They are the crème de la crème of the best Alpine ski-racing team that the U.S. has ever produced, but every one of them must be classified, quite literally, as being among the walking wounded of sport. Had their wounds occurred not so many years ago, they'd be limping along among the also-rans and the never-starteds of world-class skiing. Their number includes the best American male ski racer of all time, Phil Mahre, who has won two straight overall World Cup titles and leads the standings again this year. Their company also includes the second-best male U.S. ski racer, Phil's twin, Steve, who won a gold medal in the 1982 Fédération Internationale de Ski world championship giant slalom and finished third in the overall World Cup totals last year. Other members of the club are Tamara McKinney, currently second in the overall women's World Cup competition, Christin Cooper (two silver medals and a bronze in the 1982 FIS worlds) and Cindy Nelson (a silver at the '82 worlds), not to mention most of the rest of the U.S. women racers.
All of these skiers have been so badly hurt at one time or another in the past five years that orthopedic surgeon J. Richard Steadman is able to say with authority, "If injuries of the type these kids have suffered had happened in the 1950s to people like Stein Eriksen or Toni Sailer, they would have been out of top-level ski racing for life."
No one knows better than Steadman what has been required to put injured U.S. skiers back on the slopes. Since 1976, when he became the chief physician of the U.S. Ski Team, Steadman has treated, through surgery and/or rehabilitative exercise, no fewer than 63 serious injuries suffered by 31 members of the team. They have been, in effect, reborn on his operating table. As Hank Tauber, who brought Steadman aboard when he was director of the team, says, "His success record is absolutely unprecedented. When he's in Europe, people from other teams ask his advice on the hill. They all know who he is. And, believe me, he knows he's good, too. He told Steve Mahre after his last knee surgery, 'Now I've really put a gold-medal knee together for you.' Dick meant it and, more important, Steve believed it."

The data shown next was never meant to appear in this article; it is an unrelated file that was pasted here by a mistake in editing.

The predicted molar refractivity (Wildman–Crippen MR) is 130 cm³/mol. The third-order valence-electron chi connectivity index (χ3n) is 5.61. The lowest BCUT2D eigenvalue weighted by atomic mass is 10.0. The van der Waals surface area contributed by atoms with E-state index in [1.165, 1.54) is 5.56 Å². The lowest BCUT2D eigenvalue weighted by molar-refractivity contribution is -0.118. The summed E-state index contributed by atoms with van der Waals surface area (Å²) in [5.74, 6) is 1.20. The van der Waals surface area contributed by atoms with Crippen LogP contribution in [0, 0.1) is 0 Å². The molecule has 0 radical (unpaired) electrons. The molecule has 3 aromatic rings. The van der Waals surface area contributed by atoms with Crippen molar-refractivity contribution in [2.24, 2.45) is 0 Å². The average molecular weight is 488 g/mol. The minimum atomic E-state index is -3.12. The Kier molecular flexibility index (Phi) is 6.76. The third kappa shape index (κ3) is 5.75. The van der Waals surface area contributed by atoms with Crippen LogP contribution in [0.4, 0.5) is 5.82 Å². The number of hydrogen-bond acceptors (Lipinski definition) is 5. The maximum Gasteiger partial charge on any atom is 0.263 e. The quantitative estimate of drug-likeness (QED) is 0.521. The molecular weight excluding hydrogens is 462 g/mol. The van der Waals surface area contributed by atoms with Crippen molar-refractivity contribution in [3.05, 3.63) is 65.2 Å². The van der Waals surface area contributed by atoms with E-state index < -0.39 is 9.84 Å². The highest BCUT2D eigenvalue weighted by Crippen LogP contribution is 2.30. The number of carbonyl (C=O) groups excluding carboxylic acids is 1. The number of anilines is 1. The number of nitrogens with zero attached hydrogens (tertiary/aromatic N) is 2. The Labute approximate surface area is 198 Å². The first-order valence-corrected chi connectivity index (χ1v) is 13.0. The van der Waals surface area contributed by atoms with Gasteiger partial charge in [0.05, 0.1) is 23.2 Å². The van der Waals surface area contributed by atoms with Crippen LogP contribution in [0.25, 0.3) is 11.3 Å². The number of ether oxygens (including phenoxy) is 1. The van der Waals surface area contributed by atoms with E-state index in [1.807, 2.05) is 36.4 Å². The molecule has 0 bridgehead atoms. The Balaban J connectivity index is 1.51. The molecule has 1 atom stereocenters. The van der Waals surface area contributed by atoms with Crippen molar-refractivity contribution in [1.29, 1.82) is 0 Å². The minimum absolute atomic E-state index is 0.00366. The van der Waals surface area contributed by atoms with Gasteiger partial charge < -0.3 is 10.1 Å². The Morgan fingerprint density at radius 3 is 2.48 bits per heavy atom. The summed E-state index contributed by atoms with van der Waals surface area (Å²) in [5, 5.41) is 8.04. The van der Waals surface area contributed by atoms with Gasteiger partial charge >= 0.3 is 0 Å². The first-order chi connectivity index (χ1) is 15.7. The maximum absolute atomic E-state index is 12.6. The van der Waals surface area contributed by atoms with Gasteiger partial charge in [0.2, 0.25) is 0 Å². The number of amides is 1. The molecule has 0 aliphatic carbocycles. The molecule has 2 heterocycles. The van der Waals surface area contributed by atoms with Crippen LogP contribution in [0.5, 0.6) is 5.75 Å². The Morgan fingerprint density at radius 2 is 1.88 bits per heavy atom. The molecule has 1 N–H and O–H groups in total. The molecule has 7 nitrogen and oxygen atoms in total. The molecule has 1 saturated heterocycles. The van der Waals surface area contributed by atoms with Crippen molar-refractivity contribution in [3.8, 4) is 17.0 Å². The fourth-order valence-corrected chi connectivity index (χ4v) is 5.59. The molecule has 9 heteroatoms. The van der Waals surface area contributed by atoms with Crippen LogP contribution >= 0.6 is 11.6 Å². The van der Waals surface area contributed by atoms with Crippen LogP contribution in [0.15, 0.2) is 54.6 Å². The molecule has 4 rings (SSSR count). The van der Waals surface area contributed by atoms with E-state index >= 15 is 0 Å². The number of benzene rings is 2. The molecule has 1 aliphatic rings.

Steadman's reputation in his profession is also first-class. He's known for his knee surgery and for his ability to correct the most ruinous fractures with open reduction surgery, which reinforces bad breaks with metal plates and screws. And his prescription of immediate, controlled physical exercise following even the most traumatic surgery, once thought to be radical, is now commonly considered a key to quick recovery. Dr. Robert Kerlan, founder of Los Angeles' Southwestern Orthopedic Medical Group, who has treated many famous athletes himself, says, "I consider Steadman definitely in the top group of surgeons in the U.S. His pioneering in immediate post-operative rehabilitation has been extremely important to highly skilled athletes whose livelihood might depend on the quickest possible recovery."
Most physicians who reach the top of their profession tend to practice in major population centers. Not Steadman. He is tucked away in remote South Lake Tahoe, Calif. (pop. 20,681). The place is more than an hour by car from Reno, the nearest city of any size. Says Steadman, "Living in Tahoe sets up a natural screening mechanism that brings in what you might call really dedicated patients, because coming here is difficult."